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Now all you need to make new friends is a Wi-Fi connection.
Moving to a new city can be especially difficult when you don’t already have friends that live there. For those who are more introverted or work from home, making new friends is a lot harder than it has to be. No one really wants to be bothered at a coffee shop, and it can be difficult to think of activities where you might casually mingle with people.
Fret no more: Technology has provided yet another way to make your life 10 times easier. We’ve combed through the latest friend-making apps to find the top five that are the most likely to help you land a new happy-hour comrade.
Want something spontaneous and low-pressure that requires minimal effort? The Wiith app is for you. You can post an activity that you plan on doing—like hiking, a concert, or cocktails—and approve or deny people to join you. You can also join someone else’s activity. The Tinder-like app encourages more adventurous physical interactions with potential BFFs. While the app doesn’t direct you to people with compatible characteristics, it shouldn’t be hard to find a decent match if someone is excited about the same activities as you.
If you require a friend that is just as obsessed with Pokemon Go as you are, Patook is for you. This app focuses on common interests. The compatibility app directs you toward people that have similar characteristics and values. That’s key when looking for friends that will be around for the long haul.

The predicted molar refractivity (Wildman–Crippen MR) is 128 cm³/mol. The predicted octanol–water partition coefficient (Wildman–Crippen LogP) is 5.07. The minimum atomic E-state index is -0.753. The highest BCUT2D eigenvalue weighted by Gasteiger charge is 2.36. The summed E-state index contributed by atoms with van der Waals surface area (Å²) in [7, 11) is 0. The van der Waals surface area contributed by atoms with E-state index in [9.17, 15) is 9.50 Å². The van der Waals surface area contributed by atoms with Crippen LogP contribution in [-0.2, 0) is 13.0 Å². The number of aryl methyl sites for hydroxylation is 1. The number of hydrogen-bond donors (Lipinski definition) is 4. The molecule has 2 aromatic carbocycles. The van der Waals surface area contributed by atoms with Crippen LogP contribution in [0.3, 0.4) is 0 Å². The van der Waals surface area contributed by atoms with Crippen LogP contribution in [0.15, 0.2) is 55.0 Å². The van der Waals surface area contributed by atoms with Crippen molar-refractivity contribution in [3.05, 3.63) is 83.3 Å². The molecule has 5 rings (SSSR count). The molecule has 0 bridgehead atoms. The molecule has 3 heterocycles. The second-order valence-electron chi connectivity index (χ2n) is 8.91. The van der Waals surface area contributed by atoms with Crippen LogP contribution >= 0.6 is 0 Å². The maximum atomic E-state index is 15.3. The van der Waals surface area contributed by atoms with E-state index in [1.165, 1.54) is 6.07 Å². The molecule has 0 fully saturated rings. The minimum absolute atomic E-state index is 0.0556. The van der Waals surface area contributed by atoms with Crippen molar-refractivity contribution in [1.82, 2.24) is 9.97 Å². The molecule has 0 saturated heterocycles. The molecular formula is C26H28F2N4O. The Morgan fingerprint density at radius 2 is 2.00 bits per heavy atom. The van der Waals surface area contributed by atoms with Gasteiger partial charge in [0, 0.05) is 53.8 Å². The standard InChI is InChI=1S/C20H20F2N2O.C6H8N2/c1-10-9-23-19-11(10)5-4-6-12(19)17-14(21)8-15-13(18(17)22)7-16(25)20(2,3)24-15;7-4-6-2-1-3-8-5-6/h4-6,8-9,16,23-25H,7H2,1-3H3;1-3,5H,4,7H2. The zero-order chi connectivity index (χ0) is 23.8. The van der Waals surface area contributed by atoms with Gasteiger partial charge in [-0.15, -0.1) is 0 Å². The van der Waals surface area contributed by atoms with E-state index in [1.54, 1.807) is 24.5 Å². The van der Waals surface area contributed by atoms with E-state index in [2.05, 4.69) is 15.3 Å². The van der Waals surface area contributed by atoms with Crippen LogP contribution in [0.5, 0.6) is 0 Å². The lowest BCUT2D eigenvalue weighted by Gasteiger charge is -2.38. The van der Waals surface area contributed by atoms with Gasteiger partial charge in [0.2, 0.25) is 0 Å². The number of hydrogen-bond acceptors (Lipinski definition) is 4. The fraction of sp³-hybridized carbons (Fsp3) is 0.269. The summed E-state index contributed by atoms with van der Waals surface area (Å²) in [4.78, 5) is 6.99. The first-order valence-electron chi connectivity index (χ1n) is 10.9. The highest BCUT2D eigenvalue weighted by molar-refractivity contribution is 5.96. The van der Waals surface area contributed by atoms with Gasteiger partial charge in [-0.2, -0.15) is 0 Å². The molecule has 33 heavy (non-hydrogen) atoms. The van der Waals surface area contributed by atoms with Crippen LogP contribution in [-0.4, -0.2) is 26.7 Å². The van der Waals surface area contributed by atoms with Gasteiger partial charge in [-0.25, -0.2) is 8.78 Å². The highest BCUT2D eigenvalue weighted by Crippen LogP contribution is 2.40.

3) Bumble BFF
You’ve probably heard of Bumble, the dating app that forces girls to make the first move. The Sadie-Hawkins style application has launched a friend-zone version of the app that helps those seeking strictly platonic relationships. It will only show your profile to other people who are looking for friends, not dates. Also much like Tinder, Bumble BFF is a swipe-left, swipe-right venture.
Launched in 2002, Meetup is one of the older social networks still kicking, and it’s still one of the best ways of meeting new people. It’s free and allows people to organize groups around common themes, interests, or ideas, whether it’s for a kickball team or a flash mob. There are thousands of groups listed in New York City alone, with titles ranging from “Black people who love being black” and “Lesbians who brunch” to and “International Singles.”
If your friends have to meet your professional standards, Grip is for you. Think Tinder meets Linkedin. This app will help you find other professionals similar to your profile to develop friendships, collaborate on ideas, and network in your professional arena. You’ll need to have your résumé handy.
Now all you need to make a friend is a Wi-Fi connection. Polish your profile, keep an open mind and the friends should start rolling in.
Nia Wesley is a former Daily Dot editorial intern who has also contributed to KXAN and ABC News. She's now a digital producer for KENS-5 in San Antonio, Texas.